Is 'Knots an Hour' Wrong?
Ah, that salty breeze blowing over the water! Let's say we sail over to yonder small island and check it out. To know how long it'll take us to get there, we of course need to know how far away it is and how fast we'll be going. We'll measure distance in nautical miles (each of which is equivalent to 1.15 statute miles or 1852 meters, and some portion of which is used in both sea and air navigation), and we'll measure speed using … knots?
Yes, knots. A knot is one nautical mile per hour.
Here's the background on that: Originally ships used log lines with literal knots in them to measure speed. Just like the knots, the log lines were also literal, sort of. Line is the sailor's word for rope (rope can get you thrown overboard), and the log was actually a pie-shaped flat piece of wood (from a log) with a lead weight on the curved edge so that it would float upright. A line with knots about every 47 feet was attached to the "log." The log was tossed overboard and would stay more or less where it landed, while the attached log line would continue trailing out from the ship. After 28 seconds as measured by the sandglass, the number of knots that had passed overboard was counted and the resulting number was the speed of the ship.
(An aside: the speed of the vessel was noted in the book about the goings-on of the log line, aka the "logbook." Logbook got shortened to log, and the log itself was used to record everything about a ship's voyage. Log later came to apply to the full record of a flight by an aircraft, and then to any of various kinds of records of performance, events, or day-to-day activities. When people started chronicling their lives and thoughts online, the word weblog referred to the sites they used and the content they wrote, and was later shortened to blog.)
But back to our journey: we're traveling nautical miles and we're measuring our speed in knots. Our island is fictional, and we don't actually own a boat, but knots are real. And possibly confusing. Our imagined vessel has an electronic device that gives us lots of information including our speed, so we don't need any knotted lines trailing behind us, but when the instrument reports "12" do you say "We're traveling 12 knots" or "We're traveling 12 knots an hour"?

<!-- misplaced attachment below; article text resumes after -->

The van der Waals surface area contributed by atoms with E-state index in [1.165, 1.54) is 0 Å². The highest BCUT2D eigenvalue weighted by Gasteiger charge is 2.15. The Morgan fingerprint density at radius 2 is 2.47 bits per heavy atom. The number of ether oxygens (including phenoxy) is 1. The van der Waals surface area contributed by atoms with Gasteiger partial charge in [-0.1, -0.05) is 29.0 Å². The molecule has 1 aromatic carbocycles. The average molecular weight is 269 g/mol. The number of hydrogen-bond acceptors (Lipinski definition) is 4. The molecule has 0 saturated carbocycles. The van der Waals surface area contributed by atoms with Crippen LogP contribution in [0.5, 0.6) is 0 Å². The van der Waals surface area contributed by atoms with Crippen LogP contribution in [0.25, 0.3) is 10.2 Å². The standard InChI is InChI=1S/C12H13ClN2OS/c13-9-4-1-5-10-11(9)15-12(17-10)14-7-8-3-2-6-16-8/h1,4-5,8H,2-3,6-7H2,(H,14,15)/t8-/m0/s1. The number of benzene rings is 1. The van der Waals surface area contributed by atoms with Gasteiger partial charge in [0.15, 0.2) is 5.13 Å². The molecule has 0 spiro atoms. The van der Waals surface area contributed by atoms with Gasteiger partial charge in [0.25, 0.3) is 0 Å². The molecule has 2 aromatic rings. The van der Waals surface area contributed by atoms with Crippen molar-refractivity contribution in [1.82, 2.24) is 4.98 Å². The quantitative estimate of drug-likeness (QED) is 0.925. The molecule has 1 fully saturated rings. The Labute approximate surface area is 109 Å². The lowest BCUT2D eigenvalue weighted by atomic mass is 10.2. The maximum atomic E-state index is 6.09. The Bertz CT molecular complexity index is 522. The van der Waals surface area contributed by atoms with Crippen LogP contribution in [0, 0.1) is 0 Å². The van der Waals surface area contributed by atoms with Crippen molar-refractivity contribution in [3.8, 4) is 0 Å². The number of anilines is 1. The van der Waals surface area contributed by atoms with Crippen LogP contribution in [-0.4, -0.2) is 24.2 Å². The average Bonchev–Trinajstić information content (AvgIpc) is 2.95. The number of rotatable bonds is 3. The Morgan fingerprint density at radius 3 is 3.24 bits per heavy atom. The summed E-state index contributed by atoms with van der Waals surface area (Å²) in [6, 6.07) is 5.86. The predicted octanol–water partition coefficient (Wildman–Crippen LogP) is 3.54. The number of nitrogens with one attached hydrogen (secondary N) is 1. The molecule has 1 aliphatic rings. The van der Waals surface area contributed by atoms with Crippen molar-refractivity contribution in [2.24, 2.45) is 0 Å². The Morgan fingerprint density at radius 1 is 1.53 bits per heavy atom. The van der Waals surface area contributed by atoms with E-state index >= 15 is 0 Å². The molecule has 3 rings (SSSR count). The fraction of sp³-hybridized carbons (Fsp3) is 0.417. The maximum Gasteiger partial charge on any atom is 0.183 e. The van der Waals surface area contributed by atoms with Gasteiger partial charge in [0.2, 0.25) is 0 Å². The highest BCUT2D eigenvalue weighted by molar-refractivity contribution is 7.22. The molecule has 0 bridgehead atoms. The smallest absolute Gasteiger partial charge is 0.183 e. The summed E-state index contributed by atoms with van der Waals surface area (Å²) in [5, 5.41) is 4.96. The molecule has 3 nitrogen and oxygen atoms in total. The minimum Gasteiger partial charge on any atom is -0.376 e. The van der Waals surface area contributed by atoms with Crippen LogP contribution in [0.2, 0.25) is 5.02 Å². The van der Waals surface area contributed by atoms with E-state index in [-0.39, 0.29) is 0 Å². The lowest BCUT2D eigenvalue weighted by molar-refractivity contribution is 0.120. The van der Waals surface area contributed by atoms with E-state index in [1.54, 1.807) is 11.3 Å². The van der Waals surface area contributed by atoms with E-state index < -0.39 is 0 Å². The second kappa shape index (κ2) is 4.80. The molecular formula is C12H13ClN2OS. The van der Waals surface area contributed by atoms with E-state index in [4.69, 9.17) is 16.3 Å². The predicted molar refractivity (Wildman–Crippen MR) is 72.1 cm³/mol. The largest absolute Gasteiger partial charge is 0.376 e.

Well, nautically (and strictly) speaking, a knot is a unit of speed equal to one nautical mile per hour, and a vessel is described as traveling at (or "making") a certain number of knots. But occasionally sentences like "We're traveling 12 knots an hour" are heard. In such cases, the word knot doesn't mean "nautical miles an hour." It means simply "nautical miles."
Those in the know do not appreciate such uses, and you might want to avoid it with your sailor friends and frenemies. But if you do happen to say "knots an hour" or "knots per hour" and some seafaring (or word-watching) type implies that it's an offense worthy of plank-walking, you may feel free to point out that this meaning of knot was first entered in a dictionary in 1864, and that it was first recorded a century earlier in the writings of two people who knew their way around a gunwale:
… the ship went ten knots an hour with a prodigious sea....
— Admiral George Anson, Anson's Voyage Round the World, 1748
… we were at that time running at the rate of six knots an hour….
— Captain James Cook, Voyages, 1790
Usage continued by others with some experience of the nautical life:
When the ship was running nine knots an hour, these animals [porpoises] could cross and recross the bows with the greatest of ease, and then dash away right ahead.
— Charles Darwin, The Voyage of the Beagle, 1839
We were gliding along, hardly three knots an hour….
— Herman Melville, Mardi: And a Voyage Thither, 1849
All of which is to say: those who say "knots an hour" instead of "knots" are in pretty good company—and not just the company of landlubbers.